With reference to FIG. 8B, additional details, including the self-energized, height-extension capability of a take-up unit 100 may be seen. The arrangement illustrated in FIG. 8B represents a unit 100 configured for a maximum installed height. An anchor bolt 16 prevents the base and sliding members 102 and 104 from separating by sliding apart. The configurations of FIGS. 8A and 8B together demonstrate the maximum take-up height of which a single installed unit 100 is capable. Of course, two or more such units may be stacked end-to-end to achieve a greater take-up height.
Certain embodiments of a take-up unit 100 will have structure to prevent backwards movement of the sliding member 104 relative to the base member 102. As with the rotationally actuated take-up units 10 and 60, “backwards” means motion of a sliding member 104 and a base member 102 such that the overall height of the unit is reduced. In the case of a complement ramp structure, as illustrated in the unit 100, the ramp slope may be formed at such an angle that the frictional force generated between the ramp members 102 and 104 is adequate to prevent such undesired backwards travel. In certain situations, the interfacing surfaces between members may be formed to have indexing teeth, similar to steps or ratcheting gear teeth. Alternatively, a spring loaded pawl mechanism may be carried by one member to interface in structural interference with teeth or other structure including serrations carried by the other member.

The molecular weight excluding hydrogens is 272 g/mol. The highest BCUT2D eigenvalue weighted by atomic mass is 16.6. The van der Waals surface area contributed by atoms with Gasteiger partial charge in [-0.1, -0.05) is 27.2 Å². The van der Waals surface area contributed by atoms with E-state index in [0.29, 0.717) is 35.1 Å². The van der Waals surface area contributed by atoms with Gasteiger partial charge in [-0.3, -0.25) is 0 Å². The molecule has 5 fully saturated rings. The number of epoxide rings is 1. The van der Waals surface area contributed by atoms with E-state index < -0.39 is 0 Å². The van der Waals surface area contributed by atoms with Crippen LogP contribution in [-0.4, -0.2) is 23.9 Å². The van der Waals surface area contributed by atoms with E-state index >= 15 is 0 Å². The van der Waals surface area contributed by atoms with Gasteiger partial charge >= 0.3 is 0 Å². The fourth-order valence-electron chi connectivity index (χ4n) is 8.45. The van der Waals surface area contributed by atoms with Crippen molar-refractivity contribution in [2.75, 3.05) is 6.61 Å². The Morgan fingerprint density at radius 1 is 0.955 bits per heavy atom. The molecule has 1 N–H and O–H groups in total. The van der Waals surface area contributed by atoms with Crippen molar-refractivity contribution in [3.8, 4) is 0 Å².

In general, a unit 100 includes at least one, or a matched pair of, compression springs 124 to provide an automatic height extension force when deployed in a wall hold down system. The springs 124 each are received within a socket in the sliding member 102 (not shown) and are loaded in compression during assembly of a unit 100. A locating dowel 126 may aid in securing the free end of each spring 124 as the sliding member is placed into an assembled, deployment configuration. The preload created by the springs 124 is countered by a trigger mechanism, including the trigger 112 in combination with a pin 114 and the thrust base 116, prior to deployment of the unit.